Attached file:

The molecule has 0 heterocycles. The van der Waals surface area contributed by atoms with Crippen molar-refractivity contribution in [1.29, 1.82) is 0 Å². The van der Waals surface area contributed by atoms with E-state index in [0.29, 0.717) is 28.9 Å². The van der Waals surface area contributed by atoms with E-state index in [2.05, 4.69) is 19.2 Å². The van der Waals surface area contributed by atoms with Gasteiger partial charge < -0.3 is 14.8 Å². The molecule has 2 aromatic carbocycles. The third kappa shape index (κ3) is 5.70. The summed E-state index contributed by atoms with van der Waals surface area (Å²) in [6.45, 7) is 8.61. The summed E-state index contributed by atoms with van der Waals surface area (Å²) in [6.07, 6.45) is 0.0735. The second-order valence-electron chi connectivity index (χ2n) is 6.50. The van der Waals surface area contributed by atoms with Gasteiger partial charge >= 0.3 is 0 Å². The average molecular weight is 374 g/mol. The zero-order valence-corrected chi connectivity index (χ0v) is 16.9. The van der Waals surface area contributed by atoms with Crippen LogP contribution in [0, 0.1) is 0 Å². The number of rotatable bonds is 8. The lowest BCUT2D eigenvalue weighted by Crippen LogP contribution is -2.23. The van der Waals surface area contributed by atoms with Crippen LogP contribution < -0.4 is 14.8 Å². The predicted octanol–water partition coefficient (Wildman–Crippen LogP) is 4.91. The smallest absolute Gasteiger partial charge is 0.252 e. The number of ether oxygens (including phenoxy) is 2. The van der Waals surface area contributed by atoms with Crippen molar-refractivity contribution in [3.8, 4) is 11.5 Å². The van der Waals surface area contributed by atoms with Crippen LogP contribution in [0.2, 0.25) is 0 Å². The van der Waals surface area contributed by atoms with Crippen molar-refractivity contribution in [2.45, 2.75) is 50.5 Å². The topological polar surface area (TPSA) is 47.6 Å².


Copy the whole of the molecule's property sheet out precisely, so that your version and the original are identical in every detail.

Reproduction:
The molecule has 0 heterocycles. The van der Waals surface area contributed by atoms with Crippen molar-refractivity contribution in [1.29, 1.82) is 0 Å². The van der Waals surface area contributed by atoms with E-state index in [0.29, 0.717) is 28.9 Å². The van der Waals surface area contributed by atoms with E-state index in [2.05, 4.69) is 19.2 Å². The van der Waals surface area contributed by atoms with Gasteiger partial charge < -0.3 is 14.8 Å². The molecule has 2 aromatic carbocycles. The third kappa shape index (κ3) is 5.70. The summed E-state index contributed by atoms with van der Waals surface area (Å²) in [6.45, 7) is 8.61. The summed E-state index contributed by atoms with van der Waals surface area (Å²) in [6.07, 6.45) is 0.0735. The second-order valence-electron chi connectivity index (χ2n) is 6.50. The van der Waals surface area contributed by atoms with Gasteiger partial charge >= 0.3 is 0 Å². The average molecular weight is 374 g/mol. The zero-order valence-corrected chi connectivity index (χ0v) is 16.9. The van der Waals surface area contributed by atoms with Crippen LogP contribution in [0, 0.1) is 0 Å². The number of rotatable bonds is 8. The lowest BCUT2D eigenvalue weighted by Crippen LogP contribution is -2.23. The van der Waals surface area contributed by atoms with Crippen LogP contribution < -0.4 is 14.8 Å². The predicted octanol–water partition coefficient (Wildman–Crippen LogP) is 4.91. The smallest absolute Gasteiger partial charge is 0.252 e. The number of ether oxygens (including phenoxy) is 2. The van der Waals surface area contributed by atoms with Crippen molar-refractivity contribution in [3.8, 4) is 11.5 Å². The van der Waals surface area contributed by atoms with Crippen LogP contribution in [0.2, 0.25) is 0 Å². The van der Waals surface area contributed by atoms with Crippen molar-refractivity contribution in [2.45, 2.75) is 50.5 Å². The topological polar surface area (TPSA) is 47.6 Å².